From: Ron Hays [] on behalf of Ron Hays []
Sent: Friday, December 13, 2013 6:37 AM
To: Hays, Ron
Subject: Oklahoma's Farm News Update

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We invite you to listen to us on great radio stations across the region on the Radio Oklahoma Network weekdays- if you missed this morning's Farm News - or you are in an area where you can't hear it- click here for this morning's Farm news from Ron Hays on RON.



Let's Check the Markets!  




Today's First Look:

Ron on RON Markets as heard on K101  

mornings with cash and futures reviewed- includes where the Cash Cattle market stands, the latest Feeder Cattle Markets Etc.



We have a new market feature on a daily basis- each afternoon we are posting a recap of that day's markets as analyzed by Justin Lewis of KIS futuresclick here for the report posted yesterday afternoon around 3:30 PM.



Okla Cash Grain:  

Daily Oklahoma Cash Grain Prices- as reported by the Oklahoma Dept. of Agriculture.


Canola Prices:  

Cash price for canola was $9.09 per bushel- based on delivery to the Northern AG elevator in Yukon yesterday. The full listing of cash canola bids at country points in Oklahoma can now be found in the daily Oklahoma Cash Grain report- linked above.


Futures Wrap:  

Our Daily Market Wrapup from the Radio Oklahoma Network with Ed Richards and Tom Leffler- analyzing the Futures Markets from the previous Day.


Feeder Cattle Recap:  

The National Daily Feeder & Stocker Cattle Summary- as prepared by USDA.


Slaughter Cattle Recap: 

The National Daily Slaughter Cattle Summary- as prepared by the USDA.


TCFA Feedlot Recap:  

Finally, here is the Daily Volume and Price Summary from the Texas Cattle Feeders Association.


Oklahoma's Latest Farm and Ranch News

Presented by

Okla Farm Bureau  
Your Update from Ron Hays of RON
   Friday, December 13, 2013
Howdy Neighbors!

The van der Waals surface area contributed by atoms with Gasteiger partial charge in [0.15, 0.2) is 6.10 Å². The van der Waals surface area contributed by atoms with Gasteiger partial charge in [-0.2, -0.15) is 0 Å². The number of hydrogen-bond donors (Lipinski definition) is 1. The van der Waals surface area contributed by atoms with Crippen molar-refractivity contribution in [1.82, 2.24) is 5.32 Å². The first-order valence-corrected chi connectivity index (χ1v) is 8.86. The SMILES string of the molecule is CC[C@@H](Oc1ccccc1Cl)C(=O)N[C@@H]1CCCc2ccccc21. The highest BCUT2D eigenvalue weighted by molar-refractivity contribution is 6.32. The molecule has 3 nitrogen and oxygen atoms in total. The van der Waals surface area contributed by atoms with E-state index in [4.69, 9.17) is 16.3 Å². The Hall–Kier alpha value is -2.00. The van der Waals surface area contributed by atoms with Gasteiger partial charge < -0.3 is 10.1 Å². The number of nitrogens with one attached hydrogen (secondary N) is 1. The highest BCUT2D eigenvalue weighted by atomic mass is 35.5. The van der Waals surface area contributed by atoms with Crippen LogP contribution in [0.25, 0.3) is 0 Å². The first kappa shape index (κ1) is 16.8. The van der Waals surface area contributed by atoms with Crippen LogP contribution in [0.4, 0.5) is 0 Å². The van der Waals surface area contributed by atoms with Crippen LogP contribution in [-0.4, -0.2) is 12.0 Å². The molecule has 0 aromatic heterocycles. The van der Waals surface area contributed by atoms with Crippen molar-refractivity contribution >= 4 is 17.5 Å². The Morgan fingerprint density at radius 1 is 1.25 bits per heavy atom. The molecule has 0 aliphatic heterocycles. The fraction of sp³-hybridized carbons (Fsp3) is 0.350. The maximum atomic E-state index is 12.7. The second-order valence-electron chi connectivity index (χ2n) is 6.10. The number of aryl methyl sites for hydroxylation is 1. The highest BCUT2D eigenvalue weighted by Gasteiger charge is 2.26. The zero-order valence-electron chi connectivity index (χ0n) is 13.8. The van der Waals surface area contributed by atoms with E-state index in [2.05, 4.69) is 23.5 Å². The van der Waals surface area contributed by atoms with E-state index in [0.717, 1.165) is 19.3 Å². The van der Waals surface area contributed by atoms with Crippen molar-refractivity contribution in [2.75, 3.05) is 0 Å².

Here is your daily Oklahoma farm and ranch news update. 
Featured Story:
housepassesfarmHouse Passes Farm Bill Extension- Senate Unlikely to Agree as Farm Bill Finale Pushed to January 


Disagreements over the commodity title have further delayed Congress from completing a farm bill by the end of the year. The four principals (Sen. Debbie Stabenow, D-Mich., Sen. Thad Cochran, R-Miss., Rep. Collin Peterson, D-Minn., and Rep. Frank Lucas, R-Okla.) have been exploring various ways to frame the commodity title in order to please all parties while staying within their budget target. This has proved to be difficult, and the negotiations and a possible vote on the final package have been pushed to January when Congress returns from the Holiday recess.

Chairman Lucas filed a one-month extension of the 2008 farm bill on Tuesday night, which passed the House floor Thursday afternoon by a voice vote. Senate Majority Leader Harry Reid (D-Nev.) has said that any extension the House passes is dead on arrival in the Senate.

The possibility of the "dairy cliff"-dairy prices rising significantly on January 1 once permanent law kicks in-is a significant motivator to move on an extension. However, Senate Agriculture Chairwoman Stabenow stated that Agriculture Secretary Tom Vilsack assured her there would be no impacts on dairy prices in January. This allows negotiators to continue their work and prepare a conference committee report that can be voted on early next month. On the floor of the House, Lucas made the case to his colleagues that cerainty over the dairy issue would be in place if the extension was passed, which the House agreed to. California Democrat Jim Costa urged a "no" vote on the extension, saying that there is adequate progress on completing a farm bill and that the extension is unnecessary.

Lucas agreed that the farm bill conference leadership has made "significant progress" and that extensions are nothing new- the 2002 farm law was extended six times before the 2008 farm law was finally adopted.

Click here to listen to Rep. Lucas speak about the extension with Mr. Costa yesterday afternoon.



Sponsor Spotlight